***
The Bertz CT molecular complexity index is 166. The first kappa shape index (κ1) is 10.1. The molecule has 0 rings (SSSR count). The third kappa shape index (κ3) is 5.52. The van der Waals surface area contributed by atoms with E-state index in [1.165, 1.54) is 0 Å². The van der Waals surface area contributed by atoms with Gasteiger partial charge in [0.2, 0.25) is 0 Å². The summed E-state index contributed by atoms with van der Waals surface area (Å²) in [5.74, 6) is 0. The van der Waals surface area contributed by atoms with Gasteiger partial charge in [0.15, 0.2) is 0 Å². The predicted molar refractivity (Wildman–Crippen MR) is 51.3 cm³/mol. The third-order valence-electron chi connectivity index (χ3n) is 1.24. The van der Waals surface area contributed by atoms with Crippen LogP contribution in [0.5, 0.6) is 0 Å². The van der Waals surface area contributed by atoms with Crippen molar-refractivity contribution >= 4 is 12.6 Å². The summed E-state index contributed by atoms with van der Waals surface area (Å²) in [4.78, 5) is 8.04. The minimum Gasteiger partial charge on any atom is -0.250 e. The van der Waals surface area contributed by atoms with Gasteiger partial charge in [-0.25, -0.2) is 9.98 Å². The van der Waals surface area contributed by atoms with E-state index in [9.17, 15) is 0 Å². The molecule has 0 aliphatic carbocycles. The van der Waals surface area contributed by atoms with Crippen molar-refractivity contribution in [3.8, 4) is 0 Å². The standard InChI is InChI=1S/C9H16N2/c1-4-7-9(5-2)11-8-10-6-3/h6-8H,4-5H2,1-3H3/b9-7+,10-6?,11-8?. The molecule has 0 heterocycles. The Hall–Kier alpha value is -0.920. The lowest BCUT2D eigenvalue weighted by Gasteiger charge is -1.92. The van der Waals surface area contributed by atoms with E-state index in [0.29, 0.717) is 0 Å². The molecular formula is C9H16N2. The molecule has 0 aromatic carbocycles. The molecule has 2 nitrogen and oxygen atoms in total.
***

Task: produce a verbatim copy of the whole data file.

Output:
The Bertz CT molecular complexity index is 166. The first kappa shape index (κ1) is 10.1. The molecule has 0 rings (SSSR count). The third kappa shape index (κ3) is 5.52. The van der Waals surface area contributed by atoms with E-state index in [1.165, 1.54) is 0 Å². The van der Waals surface area contributed by atoms with Gasteiger partial charge in [0.2, 0.25) is 0 Å². The summed E-state index contributed by atoms with van der Waals surface area (Å²) in [5.74, 6) is 0. The van der Waals surface area contributed by atoms with Gasteiger partial charge in [0.15, 0.2) is 0 Å². The predicted molar refractivity (Wildman–Crippen MR) is 51.3 cm³/mol. The third-order valence-electron chi connectivity index (χ3n) is 1.24. The van der Waals surface area contributed by atoms with Crippen LogP contribution in [0.5, 0.6) is 0 Å². The van der Waals surface area contributed by atoms with Crippen molar-refractivity contribution >= 4 is 12.6 Å². The summed E-state index contributed by atoms with van der Waals surface area (Å²) in [4.78, 5) is 8.04. The minimum Gasteiger partial charge on any atom is -0.250 e. The van der Waals surface area contributed by atoms with Gasteiger partial charge in [-0.25, -0.2) is 9.98 Å². The van der Waals surface area contributed by atoms with E-state index in [9.17, 15) is 0 Å². The molecule has 0 aliphatic carbocycles. The van der Waals surface area contributed by atoms with Crippen molar-refractivity contribution in [3.8, 4) is 0 Å². The standard InChI is InChI=1S/C9H16N2/c1-4-7-9(5-2)11-8-10-6-3/h6-8H,4-5H2,1-3H3/b9-7+,10-6?,11-8?. The molecule has 0 heterocycles. The Hall–Kier alpha value is -0.920. The lowest BCUT2D eigenvalue weighted by Gasteiger charge is -1.92. The van der Waals surface area contributed by atoms with E-state index in [0.29, 0.717) is 0 Å². The molecular formula is C9H16N2. The molecule has 0 aromatic carbocycles. The molecule has 2 nitrogen and oxygen atoms in total.